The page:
Bank robberies are only the beginning. Photographs for legitimate identification purposes have become an issue in multiple states, including Florida, where women refuse to show their face. Women appearing before a judge in civil disputes refuse to testify if they are asked to reveal their face, ignoring the legitimate legal need to ascertain a witness’ character by demeanor, body language and facial expression.
In schools neither students nor teachers should be permitted to wear the niqab since it interferes with the learning process. A teacher, for example, compromises the student-teacher relationship by creating a harmful barrier between herself and her students, limiting trust and clear communication necessary in class. Students, on the other hand, isolate themselves from their peer group and their teacher, limiting communication and bonding, which assist in the learning process as well.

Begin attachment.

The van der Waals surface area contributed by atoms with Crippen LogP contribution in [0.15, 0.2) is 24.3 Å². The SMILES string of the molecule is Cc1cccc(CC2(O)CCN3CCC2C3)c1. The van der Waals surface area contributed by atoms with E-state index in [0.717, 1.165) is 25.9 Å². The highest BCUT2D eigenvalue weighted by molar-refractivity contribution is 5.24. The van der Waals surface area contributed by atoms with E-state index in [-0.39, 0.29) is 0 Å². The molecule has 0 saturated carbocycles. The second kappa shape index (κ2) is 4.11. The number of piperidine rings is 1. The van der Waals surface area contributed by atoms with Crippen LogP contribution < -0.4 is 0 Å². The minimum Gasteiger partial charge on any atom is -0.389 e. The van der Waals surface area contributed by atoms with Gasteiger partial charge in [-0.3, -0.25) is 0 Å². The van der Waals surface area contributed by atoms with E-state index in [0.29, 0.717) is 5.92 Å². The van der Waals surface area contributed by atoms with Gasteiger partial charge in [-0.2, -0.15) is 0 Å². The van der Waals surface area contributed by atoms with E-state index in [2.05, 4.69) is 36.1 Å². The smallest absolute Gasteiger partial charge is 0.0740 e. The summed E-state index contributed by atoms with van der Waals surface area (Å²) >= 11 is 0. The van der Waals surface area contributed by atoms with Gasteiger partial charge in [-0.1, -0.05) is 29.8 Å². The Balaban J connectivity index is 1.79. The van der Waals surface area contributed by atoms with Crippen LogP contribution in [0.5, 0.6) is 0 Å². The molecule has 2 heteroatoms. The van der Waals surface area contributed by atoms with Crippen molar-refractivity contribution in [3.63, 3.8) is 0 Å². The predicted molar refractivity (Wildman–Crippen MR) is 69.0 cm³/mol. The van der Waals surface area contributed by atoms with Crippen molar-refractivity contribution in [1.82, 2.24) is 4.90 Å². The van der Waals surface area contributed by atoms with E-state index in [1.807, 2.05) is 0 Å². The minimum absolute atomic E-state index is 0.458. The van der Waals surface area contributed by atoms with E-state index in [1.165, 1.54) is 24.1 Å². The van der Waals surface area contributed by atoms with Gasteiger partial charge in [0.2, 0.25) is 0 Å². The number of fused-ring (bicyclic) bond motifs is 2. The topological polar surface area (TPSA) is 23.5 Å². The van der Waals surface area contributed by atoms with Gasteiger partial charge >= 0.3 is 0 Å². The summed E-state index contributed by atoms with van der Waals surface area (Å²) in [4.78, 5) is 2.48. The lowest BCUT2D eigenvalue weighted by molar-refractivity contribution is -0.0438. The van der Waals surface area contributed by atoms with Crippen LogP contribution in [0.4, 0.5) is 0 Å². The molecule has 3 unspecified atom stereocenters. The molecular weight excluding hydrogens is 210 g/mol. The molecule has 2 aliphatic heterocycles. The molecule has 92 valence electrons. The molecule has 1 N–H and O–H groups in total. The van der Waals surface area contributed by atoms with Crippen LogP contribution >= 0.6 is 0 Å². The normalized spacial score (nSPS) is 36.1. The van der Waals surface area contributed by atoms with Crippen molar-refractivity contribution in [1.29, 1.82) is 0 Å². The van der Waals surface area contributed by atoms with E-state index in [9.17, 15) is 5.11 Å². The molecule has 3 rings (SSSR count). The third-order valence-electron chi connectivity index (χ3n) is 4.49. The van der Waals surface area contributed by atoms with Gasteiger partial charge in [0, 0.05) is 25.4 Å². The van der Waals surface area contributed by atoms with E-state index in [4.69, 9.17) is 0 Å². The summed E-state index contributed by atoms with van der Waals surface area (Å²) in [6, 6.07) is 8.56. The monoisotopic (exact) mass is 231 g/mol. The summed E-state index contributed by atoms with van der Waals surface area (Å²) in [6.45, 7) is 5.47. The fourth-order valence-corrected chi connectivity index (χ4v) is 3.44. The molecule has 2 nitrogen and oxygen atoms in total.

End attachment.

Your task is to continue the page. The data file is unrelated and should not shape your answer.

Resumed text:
The state right to marginalize the face coverings of any kind in public for the safety of all citizens is supported by "soft" policy arguments as well. It is a well known fact that most Muslims do not wear the niqab. Rather, it is a garment worn by women in a few Arab countries, but unfortunately, due to increased Wahhabi proselytizing around the globe, more and more women are being told that it is necessary in order to be considered a good Muslim. Its pre-Islamic history is evident in Yemen, where some tribes socialize women to keep their faces covered before their own husbands and children until death. Yet, many Muslims and Muslim clerics demand that it be worn to keep women marginalized in society.